Family: Amaryllidaceae

Common Name: Amaryllis cultivars


Amaryllis cultivars (Hippeastrum) A long-lived, easy to grow, and get to flower indoor plants.

Plant TypeIndoor Flowering Plants, Site author's observations, Bulbs, corms, tubers, rhizoms, etc.
Hardiness Zone9-10
Sunlightfull sun, bright
Moistureevenly moist when growing, approach dryness to dry when resting
Growing Mediaaverage house
Flowersred, white, pink, orange, salmon or bicolored, funnel shaped, 2-4 per scape (stalk), 6 tepals (3 sepals and 3 petals), bloom once a year, the hollow flower stalk reaches 2 feet.
Leavesstrap-like leaves that radiate from the top of the bulb.
Dimensions2 feet
MaintenanceThe Amaryllis goes through a growing, blooming, resting cycle. After blooming cut off the flower stalk and it will start to go dormant. Keep it on the dry side until it starts to regrow in a few months. Divide plants when dorman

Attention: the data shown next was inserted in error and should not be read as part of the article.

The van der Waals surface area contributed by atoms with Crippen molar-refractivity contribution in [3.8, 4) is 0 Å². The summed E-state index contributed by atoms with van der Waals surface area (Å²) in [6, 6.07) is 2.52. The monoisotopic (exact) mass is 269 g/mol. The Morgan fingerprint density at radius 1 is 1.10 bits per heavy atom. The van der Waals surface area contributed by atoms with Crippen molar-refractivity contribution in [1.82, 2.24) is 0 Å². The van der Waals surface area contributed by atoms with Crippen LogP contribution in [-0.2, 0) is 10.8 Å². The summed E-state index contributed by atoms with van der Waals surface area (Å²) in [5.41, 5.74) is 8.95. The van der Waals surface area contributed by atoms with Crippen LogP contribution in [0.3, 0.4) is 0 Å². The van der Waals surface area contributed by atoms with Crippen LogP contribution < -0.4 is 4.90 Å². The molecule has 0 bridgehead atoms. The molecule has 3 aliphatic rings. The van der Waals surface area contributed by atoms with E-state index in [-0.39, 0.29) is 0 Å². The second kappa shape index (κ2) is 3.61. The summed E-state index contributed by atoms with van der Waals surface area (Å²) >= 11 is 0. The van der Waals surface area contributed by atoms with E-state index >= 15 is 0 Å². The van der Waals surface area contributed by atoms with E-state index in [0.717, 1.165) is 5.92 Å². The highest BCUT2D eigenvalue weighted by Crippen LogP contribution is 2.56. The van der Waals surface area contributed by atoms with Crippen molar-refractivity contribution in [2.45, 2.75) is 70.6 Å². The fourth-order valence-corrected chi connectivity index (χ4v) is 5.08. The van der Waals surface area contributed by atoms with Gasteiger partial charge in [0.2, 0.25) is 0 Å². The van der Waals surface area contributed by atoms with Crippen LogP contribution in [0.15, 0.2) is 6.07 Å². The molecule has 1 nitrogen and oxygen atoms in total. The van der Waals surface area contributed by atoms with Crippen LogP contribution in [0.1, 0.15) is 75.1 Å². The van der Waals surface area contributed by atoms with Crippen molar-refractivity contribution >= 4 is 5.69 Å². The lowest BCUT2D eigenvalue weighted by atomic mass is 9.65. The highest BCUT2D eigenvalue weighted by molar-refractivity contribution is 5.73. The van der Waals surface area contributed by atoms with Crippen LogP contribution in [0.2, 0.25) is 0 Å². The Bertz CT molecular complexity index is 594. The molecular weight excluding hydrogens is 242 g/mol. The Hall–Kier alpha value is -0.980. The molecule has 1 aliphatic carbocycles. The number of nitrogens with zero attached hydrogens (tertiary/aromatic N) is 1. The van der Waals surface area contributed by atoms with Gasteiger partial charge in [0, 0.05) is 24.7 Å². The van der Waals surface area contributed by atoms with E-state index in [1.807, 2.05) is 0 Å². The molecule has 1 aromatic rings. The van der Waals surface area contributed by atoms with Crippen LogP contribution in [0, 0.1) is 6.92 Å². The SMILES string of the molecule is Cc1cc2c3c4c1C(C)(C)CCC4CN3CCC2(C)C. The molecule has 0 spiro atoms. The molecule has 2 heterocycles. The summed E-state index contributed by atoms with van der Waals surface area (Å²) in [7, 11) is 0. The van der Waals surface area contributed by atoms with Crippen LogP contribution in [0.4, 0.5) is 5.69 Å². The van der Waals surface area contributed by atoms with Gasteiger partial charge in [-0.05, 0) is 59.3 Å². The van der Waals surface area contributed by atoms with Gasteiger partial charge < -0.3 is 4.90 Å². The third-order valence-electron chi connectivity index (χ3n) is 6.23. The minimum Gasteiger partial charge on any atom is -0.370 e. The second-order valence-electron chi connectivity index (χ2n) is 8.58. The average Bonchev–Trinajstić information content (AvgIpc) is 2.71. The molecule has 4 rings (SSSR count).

PropagationIt can be grown from the black, flat seeds but cultivars won't come true from seeds. After a few years the plant may form small bulbs that can be divided off the mother plant when it is dormant. In the greenhouse Amaryllis will self-seed in other pots
Native SiteSpecies are native to South and Central America.
Misc FactsThe genus Amaryllis is taken from a shepherdess in one of Virgil's pastorals, meaning any young rustic maiden.
Author's NotesI had an Amaryllis that was grown from seed for over 25 years old. This is a great plant to give as a gift. Buy 3-5 dormant bulbs. Start watering 1 different bulb every 7-10 days to get a group of Amaryllis blooming over an extended period of time
Notes & Reference#180-Hippeastrum The Gardeners Amaryllis (Veronica M. Read)
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